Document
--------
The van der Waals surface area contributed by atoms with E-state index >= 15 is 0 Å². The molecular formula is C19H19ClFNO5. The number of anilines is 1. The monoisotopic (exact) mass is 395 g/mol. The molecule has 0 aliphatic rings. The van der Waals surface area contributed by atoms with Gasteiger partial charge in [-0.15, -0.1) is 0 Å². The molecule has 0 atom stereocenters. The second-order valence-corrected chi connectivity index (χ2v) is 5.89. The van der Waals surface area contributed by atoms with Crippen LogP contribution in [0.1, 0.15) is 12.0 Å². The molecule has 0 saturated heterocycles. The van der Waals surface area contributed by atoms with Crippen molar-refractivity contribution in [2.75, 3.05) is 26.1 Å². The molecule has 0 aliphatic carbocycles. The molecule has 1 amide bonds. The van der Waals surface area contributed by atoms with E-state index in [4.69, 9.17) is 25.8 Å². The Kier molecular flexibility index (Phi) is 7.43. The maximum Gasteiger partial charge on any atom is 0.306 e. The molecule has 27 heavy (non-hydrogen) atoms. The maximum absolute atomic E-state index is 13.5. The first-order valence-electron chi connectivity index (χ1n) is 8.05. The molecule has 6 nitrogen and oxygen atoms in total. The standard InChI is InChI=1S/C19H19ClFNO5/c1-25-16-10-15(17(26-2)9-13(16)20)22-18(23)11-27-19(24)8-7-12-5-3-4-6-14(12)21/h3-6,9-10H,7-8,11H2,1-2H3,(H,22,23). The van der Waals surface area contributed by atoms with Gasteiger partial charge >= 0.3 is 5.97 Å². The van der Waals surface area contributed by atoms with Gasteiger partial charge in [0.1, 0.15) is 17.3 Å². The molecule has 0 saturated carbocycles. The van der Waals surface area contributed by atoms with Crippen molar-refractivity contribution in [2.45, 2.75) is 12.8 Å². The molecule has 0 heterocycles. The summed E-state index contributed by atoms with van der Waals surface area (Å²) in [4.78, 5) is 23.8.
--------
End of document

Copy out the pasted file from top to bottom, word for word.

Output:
The van der Waals surface area contributed by atoms with E-state index >= 15 is 0 Å². The molecular formula is C19H19ClFNO5. The number of anilines is 1. The monoisotopic (exact) mass is 395 g/mol. The molecule has 0 aliphatic rings. The van der Waals surface area contributed by atoms with Gasteiger partial charge in [-0.15, -0.1) is 0 Å². The molecule has 0 atom stereocenters. The second-order valence-corrected chi connectivity index (χ2v) is 5.89. The van der Waals surface area contributed by atoms with Crippen LogP contribution in [0.1, 0.15) is 12.0 Å². The molecule has 0 saturated heterocycles. The van der Waals surface area contributed by atoms with Crippen molar-refractivity contribution in [2.75, 3.05) is 26.1 Å². The molecule has 0 aliphatic carbocycles. The molecule has 1 amide bonds. The van der Waals surface area contributed by atoms with E-state index in [4.69, 9.17) is 25.8 Å². The Kier molecular flexibility index (Phi) is 7.43. The maximum Gasteiger partial charge on any atom is 0.306 e. The molecule has 27 heavy (non-hydrogen) atoms. The maximum absolute atomic E-state index is 13.5. The first-order valence-electron chi connectivity index (χ1n) is 8.05. The molecule has 6 nitrogen and oxygen atoms in total. The standard InChI is InChI=1S/C19H19ClFNO5/c1-25-16-10-15(17(26-2)9-13(16)20)22-18(23)11-27-19(24)8-7-12-5-3-4-6-14(12)21/h3-6,9-10H,7-8,11H2,1-2H3,(H,22,23). The van der Waals surface area contributed by atoms with Gasteiger partial charge >= 0.3 is 5.97 Å². The van der Waals surface area contributed by atoms with Gasteiger partial charge in [0.1, 0.15) is 17.3 Å². The molecule has 0 saturated carbocycles. The van der Waals surface area contributed by atoms with Crippen molar-refractivity contribution in [2.45, 2.75) is 12.8 Å². The molecule has 0 heterocycles. The summed E-state index contributed by atoms with van der Waals surface area (Å²) in [4.78, 5) is 23.8.